How would you feel if you or your loved one becomes Covid positive?
Tough to answer this question.
No amount of preparedness is enough to provide answers to the uncertainty around us. As the lockdown lifts in some parts of the country and as we start to step out, we need to turn ourselves into police. But, before that, we must acknowledge our premises manager- the residential society manager, the office building manager, the community manager – as our new leader. These managers were supposed to be just as the name suggests, manager of the premises. Now, they have the add-on responsibility of taking care of our safety, our community’s safety. Now, they are the leaders to guide, nudge and generate a responsible behaviour from respective communities.
The four pillars of our strategy—hygiene, distancing, screening, and masks—will not return us to normal life, but, when signs indicate that the virus is under control, they could get people out of their homes and moving again. As I think about how my workplace’s regimen could be transferred to life outside the hospital, however, I have come to realize that there is a fifth element to success: culture.
Culture is the fifth, and arguably the most difficult, pillar of a new combination therapy to stop the coronavirus. People tend to focus on two desires: safety and freedom; keep me safe and leave me alone. What Doyle (President of a senior-living community) says she needs her people—both staff and residents—to embrace is the desire to keep others safe, not just themselves. She needs them to say, “I’m worried about my sore throat, and I am going to stay home.” Or “I am O.K. with being reminded to pull my mask up.” That is the culture of the operating room. It’s about wanting, among other things, never to be the one to make someone else sick.
Culture is the fifth, and arguably the most difficult, pillar of a new combination therapy to stop the coronavirus. The culture to embrace the desire to keep others safe, not just themselves. That is the culture of the operating room. It’s about wanting, among other things, never to be the one to make someone else sick.Tweet
If you are reading this, then take the time to show this article to your premises manager – residential society, office building manager, shopping complex manager. They have an important role to communicate clearly and lead their community’s behaviour towards the culture of empathy and desire to keep others safe.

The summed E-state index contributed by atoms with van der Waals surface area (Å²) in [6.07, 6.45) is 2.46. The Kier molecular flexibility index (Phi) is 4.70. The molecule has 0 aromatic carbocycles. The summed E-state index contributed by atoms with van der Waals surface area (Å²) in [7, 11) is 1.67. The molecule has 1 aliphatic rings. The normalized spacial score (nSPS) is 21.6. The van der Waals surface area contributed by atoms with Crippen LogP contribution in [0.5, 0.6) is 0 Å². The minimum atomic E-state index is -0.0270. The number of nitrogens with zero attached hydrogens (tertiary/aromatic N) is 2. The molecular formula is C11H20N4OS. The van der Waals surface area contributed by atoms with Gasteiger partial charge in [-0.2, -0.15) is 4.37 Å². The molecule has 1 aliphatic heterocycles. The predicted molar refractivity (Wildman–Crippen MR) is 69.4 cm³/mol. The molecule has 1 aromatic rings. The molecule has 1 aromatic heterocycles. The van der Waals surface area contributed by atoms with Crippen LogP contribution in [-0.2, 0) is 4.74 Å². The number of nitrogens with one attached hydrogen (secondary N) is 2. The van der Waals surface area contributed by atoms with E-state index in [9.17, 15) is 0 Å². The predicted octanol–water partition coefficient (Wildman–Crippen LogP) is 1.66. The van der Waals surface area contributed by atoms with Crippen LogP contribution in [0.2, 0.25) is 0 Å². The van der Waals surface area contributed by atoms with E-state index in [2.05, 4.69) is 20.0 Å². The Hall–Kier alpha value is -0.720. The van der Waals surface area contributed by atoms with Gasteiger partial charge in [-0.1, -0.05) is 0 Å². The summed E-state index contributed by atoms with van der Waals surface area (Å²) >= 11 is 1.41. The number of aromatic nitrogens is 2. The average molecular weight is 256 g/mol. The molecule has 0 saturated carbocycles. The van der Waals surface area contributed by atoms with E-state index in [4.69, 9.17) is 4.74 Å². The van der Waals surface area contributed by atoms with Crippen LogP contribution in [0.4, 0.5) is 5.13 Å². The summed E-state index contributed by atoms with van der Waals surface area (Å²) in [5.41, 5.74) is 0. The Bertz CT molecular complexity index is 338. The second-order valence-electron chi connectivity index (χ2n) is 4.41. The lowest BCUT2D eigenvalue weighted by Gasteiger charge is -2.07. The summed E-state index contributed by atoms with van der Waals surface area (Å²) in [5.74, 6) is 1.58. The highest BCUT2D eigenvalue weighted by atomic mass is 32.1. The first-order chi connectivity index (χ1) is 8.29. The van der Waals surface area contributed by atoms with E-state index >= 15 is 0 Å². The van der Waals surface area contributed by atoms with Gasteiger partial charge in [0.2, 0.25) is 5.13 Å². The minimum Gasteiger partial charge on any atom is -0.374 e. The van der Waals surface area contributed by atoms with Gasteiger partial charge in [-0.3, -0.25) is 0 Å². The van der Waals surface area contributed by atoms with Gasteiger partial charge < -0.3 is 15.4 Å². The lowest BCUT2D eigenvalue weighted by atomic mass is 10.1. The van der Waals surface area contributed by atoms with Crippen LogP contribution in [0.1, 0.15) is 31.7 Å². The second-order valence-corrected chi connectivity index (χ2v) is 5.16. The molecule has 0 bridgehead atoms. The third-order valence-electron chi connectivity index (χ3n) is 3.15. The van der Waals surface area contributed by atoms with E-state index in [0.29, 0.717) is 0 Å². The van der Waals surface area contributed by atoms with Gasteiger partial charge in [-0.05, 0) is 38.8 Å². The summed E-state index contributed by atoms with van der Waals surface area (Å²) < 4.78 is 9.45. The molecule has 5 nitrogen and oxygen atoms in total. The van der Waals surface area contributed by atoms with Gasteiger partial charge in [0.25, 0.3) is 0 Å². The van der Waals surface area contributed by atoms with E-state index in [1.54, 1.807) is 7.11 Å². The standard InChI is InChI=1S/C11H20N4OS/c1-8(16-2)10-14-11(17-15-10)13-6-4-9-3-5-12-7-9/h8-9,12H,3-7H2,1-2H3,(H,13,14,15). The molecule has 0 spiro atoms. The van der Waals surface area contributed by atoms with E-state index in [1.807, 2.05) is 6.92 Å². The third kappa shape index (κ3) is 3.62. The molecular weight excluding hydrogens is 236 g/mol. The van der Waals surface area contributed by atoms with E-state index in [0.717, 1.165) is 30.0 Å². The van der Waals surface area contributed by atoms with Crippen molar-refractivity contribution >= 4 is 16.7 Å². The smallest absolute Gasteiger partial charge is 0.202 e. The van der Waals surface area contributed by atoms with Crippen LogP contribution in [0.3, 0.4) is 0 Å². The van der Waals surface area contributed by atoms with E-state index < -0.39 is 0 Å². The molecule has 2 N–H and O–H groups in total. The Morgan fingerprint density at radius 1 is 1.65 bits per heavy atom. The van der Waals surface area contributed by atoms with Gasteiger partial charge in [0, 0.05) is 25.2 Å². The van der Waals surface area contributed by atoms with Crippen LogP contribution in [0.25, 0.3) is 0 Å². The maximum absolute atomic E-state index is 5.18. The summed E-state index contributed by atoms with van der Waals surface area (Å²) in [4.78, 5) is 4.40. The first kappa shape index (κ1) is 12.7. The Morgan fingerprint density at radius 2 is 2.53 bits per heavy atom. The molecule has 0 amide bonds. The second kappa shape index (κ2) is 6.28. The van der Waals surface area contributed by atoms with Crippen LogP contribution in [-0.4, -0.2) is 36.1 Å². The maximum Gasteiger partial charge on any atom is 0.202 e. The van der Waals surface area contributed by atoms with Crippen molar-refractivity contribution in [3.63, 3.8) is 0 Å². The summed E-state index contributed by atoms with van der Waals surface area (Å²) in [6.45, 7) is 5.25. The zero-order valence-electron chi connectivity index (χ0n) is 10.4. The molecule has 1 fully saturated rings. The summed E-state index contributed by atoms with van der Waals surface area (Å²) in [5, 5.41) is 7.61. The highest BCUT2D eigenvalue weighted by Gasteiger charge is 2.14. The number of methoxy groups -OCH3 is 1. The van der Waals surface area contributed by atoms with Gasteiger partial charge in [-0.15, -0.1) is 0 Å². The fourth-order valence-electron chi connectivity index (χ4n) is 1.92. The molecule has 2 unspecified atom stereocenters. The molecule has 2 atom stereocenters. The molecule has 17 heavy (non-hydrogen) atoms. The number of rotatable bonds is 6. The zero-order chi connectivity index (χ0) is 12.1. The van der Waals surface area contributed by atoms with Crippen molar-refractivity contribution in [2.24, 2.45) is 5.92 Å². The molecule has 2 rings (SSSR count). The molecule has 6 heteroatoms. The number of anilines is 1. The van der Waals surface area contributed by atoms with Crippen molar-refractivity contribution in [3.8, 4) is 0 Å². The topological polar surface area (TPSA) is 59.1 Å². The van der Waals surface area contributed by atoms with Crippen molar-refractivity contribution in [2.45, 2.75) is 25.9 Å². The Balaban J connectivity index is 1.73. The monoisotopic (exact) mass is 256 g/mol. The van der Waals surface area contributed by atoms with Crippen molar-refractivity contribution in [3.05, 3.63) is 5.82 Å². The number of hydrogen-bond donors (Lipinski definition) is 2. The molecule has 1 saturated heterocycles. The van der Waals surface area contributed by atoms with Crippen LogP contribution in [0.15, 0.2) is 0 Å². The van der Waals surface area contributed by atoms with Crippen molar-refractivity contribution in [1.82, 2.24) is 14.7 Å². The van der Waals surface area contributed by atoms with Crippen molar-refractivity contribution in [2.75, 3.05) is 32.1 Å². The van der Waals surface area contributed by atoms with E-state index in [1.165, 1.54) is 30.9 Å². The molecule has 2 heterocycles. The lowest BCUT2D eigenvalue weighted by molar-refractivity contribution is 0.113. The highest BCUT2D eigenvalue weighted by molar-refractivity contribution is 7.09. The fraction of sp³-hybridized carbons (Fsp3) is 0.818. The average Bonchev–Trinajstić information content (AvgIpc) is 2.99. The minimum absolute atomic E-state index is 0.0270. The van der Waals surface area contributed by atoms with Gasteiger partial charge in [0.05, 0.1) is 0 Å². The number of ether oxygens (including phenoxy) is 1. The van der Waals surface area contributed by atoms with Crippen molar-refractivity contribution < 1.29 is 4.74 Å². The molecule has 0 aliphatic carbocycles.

The behavioural economics functions on incentives to change behaviour of people whether they are shoppers or employees. Richard Thaler, The Nobel prize winner for his work in behavioural economics, says, ‘If you want people to do something, make it easy.’
The Nudge Unit was established in the Cabinet Office in 2010 by David Cameron’s government to apply behavioural science to public policy. Now owned partly by the Cabinet Office, by Nesta and by employees, it has operations across the world. The book, Inside the Nudge Unit, authored by the unit’s former CEO explains how to change people’s behaviour in subtle but profound ways. It emphasises on communication to follow the principles of EAST: Easy, Attract, Social and Timely.
I have combined some of these theories with references of research work in the field of Behavioural Economics and written a guideline for community communication. Today, as we step out in the world, we have to borrow the culture from operation theatres and hospitals of embracing the goal to keeps others safe. Our community managers can turn into our guiding stars and provide frameworks for everyone to follow. Their style and tone of communication will define the success of their objective of keeping everyone safe.
Four must-have tenets of effective community communication
1 Show the gain– most of us end up assuming that everyone knows the advantage of following rules. Showing it through text and graphics reinforces the message. For example- if you write, ‘protect yourself and your loved ones by wearing mask, it reinforces the importance of care for others. This is more effective than just showing an image to ‘wear your mask’.
2 Increase noticeability – People tend to follow what they see others doing. Studies show that when the hotels leave a note in the room with a message to reuse the towel, chances of customers reusing their towel grows if the message reads 75% of people have used earlier. Community managers must communicate in a manner that increases the chances of getting noticed by other members. A simple way of doing this could be to make people sign ‘a pledge of care’ board. The board can be shared virtually or kept at common areas of doorways of entry of the premises. The sight of neighbours’ name urges one to show up for a good deed too.
3 Remove reasons for excuses. This is a strong pillar of communication. Fence-sitters and excuse makers are equipped with reasons of avoiding a task. Even though mask has been made compulsory to wear, you will still find people with uncovered face and noses. How do we stop them? By eliminating reasons to make excuses. For example – if the tendency is be without a mask in the parking area, put messages there too.
4 Communicate expectations clearly. Communication needs to be clear and simple. Instead of saying do not crowd the lift, it can be specific and tell to not board if there are four people inside the elevator. Similarly, instead of saying, ‘be empathetic towards the community’, one can clearly say, let us be empathetic towards our neighbour, family member, our house-help. Empathy has to be guided. We all need to be reminded several times that our safety lies in keeping people around us safe.
Now, as we move out of lockdown and move into self-controlled measures of activity, it is of much greater importance to come together as a community, to stay safe and to take responsible actions.